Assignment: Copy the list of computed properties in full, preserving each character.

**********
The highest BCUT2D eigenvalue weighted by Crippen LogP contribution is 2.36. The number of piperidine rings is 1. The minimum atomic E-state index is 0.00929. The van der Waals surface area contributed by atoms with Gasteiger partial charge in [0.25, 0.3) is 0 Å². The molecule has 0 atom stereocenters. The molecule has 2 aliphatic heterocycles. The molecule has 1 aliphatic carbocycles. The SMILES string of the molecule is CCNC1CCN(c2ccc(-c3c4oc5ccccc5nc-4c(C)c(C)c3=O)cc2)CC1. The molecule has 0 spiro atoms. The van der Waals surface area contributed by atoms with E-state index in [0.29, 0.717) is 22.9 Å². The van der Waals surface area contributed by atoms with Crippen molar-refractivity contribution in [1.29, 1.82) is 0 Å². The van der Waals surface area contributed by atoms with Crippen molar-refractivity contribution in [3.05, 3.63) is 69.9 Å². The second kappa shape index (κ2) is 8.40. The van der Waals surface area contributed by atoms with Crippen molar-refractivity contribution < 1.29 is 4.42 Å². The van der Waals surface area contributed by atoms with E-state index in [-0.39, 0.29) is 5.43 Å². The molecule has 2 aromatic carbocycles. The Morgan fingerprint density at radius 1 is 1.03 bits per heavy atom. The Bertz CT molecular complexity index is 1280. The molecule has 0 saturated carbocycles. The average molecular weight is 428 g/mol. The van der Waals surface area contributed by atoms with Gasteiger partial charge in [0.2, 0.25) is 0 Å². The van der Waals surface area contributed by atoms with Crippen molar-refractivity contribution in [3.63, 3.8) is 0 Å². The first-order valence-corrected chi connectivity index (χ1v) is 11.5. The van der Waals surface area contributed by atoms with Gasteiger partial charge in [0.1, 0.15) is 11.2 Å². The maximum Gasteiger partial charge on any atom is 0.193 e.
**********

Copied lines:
The highest BCUT2D eigenvalue weighted by Crippen LogP contribution is 2.36. The number of piperidine rings is 1. The minimum atomic E-state index is 0.00929. The van der Waals surface area contributed by atoms with Gasteiger partial charge in [0.25, 0.3) is 0 Å². The molecule has 0 atom stereocenters. The molecule has 2 aliphatic heterocycles. The molecule has 1 aliphatic carbocycles. The SMILES string of the molecule is CCNC1CCN(c2ccc(-c3c4oc5ccccc5nc-4c(C)c(C)c3=O)cc2)CC1. The molecule has 0 spiro atoms. The van der Waals surface area contributed by atoms with E-state index in [0.29, 0.717) is 22.9 Å². The van der Waals surface area contributed by atoms with Crippen molar-refractivity contribution in [1.29, 1.82) is 0 Å². The van der Waals surface area contributed by atoms with Crippen molar-refractivity contribution in [3.05, 3.63) is 69.9 Å². The second kappa shape index (κ2) is 8.40. The van der Waals surface area contributed by atoms with Crippen molar-refractivity contribution < 1.29 is 4.42 Å². The van der Waals surface area contributed by atoms with E-state index in [-0.39, 0.29) is 5.43 Å². The molecule has 2 aromatic carbocycles. The Morgan fingerprint density at radius 1 is 1.03 bits per heavy atom. The Bertz CT molecular complexity index is 1280. The molecule has 0 saturated carbocycles. The average molecular weight is 428 g/mol. The van der Waals surface area contributed by atoms with Gasteiger partial charge in [0.2, 0.25) is 0 Å². The van der Waals surface area contributed by atoms with Crippen molar-refractivity contribution in [3.63, 3.8) is 0 Å². The first-order valence-corrected chi connectivity index (χ1v) is 11.5. The van der Waals surface area contributed by atoms with Gasteiger partial charge in [0.1, 0.15) is 11.2 Å². The maximum Gasteiger partial charge on any atom is 0.193 e.